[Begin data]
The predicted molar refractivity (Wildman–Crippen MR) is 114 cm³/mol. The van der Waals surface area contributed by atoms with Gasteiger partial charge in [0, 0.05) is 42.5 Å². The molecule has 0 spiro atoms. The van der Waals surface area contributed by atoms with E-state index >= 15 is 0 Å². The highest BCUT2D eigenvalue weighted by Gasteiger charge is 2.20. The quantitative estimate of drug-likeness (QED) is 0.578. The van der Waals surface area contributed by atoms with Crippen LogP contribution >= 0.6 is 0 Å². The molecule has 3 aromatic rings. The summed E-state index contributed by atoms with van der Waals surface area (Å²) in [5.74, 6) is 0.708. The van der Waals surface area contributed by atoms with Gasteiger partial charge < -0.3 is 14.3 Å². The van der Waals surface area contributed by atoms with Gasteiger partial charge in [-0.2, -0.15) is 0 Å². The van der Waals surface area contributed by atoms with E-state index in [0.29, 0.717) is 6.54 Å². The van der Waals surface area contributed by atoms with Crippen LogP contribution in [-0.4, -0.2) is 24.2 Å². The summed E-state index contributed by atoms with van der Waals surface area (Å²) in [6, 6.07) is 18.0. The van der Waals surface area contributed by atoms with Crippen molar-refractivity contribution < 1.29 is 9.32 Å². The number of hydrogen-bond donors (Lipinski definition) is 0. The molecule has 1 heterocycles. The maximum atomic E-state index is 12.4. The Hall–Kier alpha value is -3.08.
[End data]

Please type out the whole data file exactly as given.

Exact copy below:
The predicted molar refractivity (Wildman–Crippen MR) is 114 cm³/mol. The van der Waals surface area contributed by atoms with Gasteiger partial charge in [0, 0.05) is 42.5 Å². The molecule has 0 spiro atoms. The van der Waals surface area contributed by atoms with E-state index >= 15 is 0 Å². The highest BCUT2D eigenvalue weighted by Gasteiger charge is 2.20. The quantitative estimate of drug-likeness (QED) is 0.578. The van der Waals surface area contributed by atoms with Crippen LogP contribution >= 0.6 is 0 Å². The molecule has 3 aromatic rings. The summed E-state index contributed by atoms with van der Waals surface area (Å²) in [5.74, 6) is 0.708. The van der Waals surface area contributed by atoms with Gasteiger partial charge < -0.3 is 14.3 Å². The van der Waals surface area contributed by atoms with Gasteiger partial charge in [-0.2, -0.15) is 0 Å². The van der Waals surface area contributed by atoms with E-state index in [0.29, 0.717) is 6.54 Å². The van der Waals surface area contributed by atoms with Crippen LogP contribution in [-0.4, -0.2) is 24.2 Å². The summed E-state index contributed by atoms with van der Waals surface area (Å²) in [6, 6.07) is 18.0. The van der Waals surface area contributed by atoms with Crippen molar-refractivity contribution < 1.29 is 9.32 Å². The number of hydrogen-bond donors (Lipinski definition) is 0. The molecule has 1 heterocycles. The maximum atomic E-state index is 12.4. The Hall–Kier alpha value is -3.08.